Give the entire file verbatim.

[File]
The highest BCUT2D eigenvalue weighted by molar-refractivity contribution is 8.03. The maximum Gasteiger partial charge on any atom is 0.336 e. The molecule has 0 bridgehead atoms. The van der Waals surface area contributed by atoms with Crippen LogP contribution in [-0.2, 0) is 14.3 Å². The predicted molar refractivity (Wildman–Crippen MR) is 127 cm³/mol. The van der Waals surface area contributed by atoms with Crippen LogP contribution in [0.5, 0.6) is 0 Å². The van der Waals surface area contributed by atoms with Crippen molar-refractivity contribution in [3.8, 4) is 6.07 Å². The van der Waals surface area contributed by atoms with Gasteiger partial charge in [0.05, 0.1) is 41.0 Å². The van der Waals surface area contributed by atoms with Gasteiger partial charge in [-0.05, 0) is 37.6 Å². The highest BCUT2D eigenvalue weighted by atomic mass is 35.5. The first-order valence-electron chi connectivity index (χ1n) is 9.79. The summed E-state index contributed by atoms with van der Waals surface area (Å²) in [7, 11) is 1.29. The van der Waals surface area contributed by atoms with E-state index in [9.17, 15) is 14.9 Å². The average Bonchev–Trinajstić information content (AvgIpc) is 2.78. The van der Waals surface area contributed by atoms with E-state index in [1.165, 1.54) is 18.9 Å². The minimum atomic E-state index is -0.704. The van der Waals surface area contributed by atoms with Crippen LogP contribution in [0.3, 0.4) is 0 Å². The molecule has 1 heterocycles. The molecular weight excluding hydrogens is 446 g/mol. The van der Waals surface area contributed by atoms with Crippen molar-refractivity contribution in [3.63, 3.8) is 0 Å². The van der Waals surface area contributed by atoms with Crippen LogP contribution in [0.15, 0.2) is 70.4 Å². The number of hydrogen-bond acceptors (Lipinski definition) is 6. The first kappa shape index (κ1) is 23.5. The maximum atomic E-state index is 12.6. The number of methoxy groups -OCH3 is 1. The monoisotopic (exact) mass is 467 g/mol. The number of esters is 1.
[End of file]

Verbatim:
The highest BCUT2D eigenvalue weighted by molar-refractivity contribution is 8.03. The maximum Gasteiger partial charge on any atom is 0.336 e. The molecule has 0 bridgehead atoms. The van der Waals surface area contributed by atoms with Crippen LogP contribution in [-0.2, 0) is 14.3 Å². The predicted molar refractivity (Wildman–Crippen MR) is 127 cm³/mol. The van der Waals surface area contributed by atoms with Crippen LogP contribution in [0.5, 0.6) is 0 Å². The van der Waals surface area contributed by atoms with Crippen molar-refractivity contribution in [3.8, 4) is 6.07 Å². The van der Waals surface area contributed by atoms with Gasteiger partial charge in [0.05, 0.1) is 41.0 Å². The van der Waals surface area contributed by atoms with Gasteiger partial charge in [-0.05, 0) is 37.6 Å². The highest BCUT2D eigenvalue weighted by atomic mass is 35.5. The first-order valence-electron chi connectivity index (χ1n) is 9.79. The summed E-state index contributed by atoms with van der Waals surface area (Å²) in [7, 11) is 1.29. The van der Waals surface area contributed by atoms with E-state index in [9.17, 15) is 14.9 Å². The average Bonchev–Trinajstić information content (AvgIpc) is 2.78. The van der Waals surface area contributed by atoms with E-state index in [1.165, 1.54) is 18.9 Å². The minimum atomic E-state index is -0.704. The van der Waals surface area contributed by atoms with Crippen LogP contribution in [0.3, 0.4) is 0 Å². The molecule has 1 heterocycles. The molecular weight excluding hydrogens is 446 g/mol. The van der Waals surface area contributed by atoms with Crippen molar-refractivity contribution in [3.63, 3.8) is 0 Å². The van der Waals surface area contributed by atoms with Crippen LogP contribution in [0.15, 0.2) is 70.4 Å². The number of hydrogen-bond acceptors (Lipinski definition) is 6. The first kappa shape index (κ1) is 23.5. The maximum atomic E-state index is 12.6. The number of methoxy groups -OCH3 is 1. The monoisotopic (exact) mass is 467 g/mol. The number of esters is 1.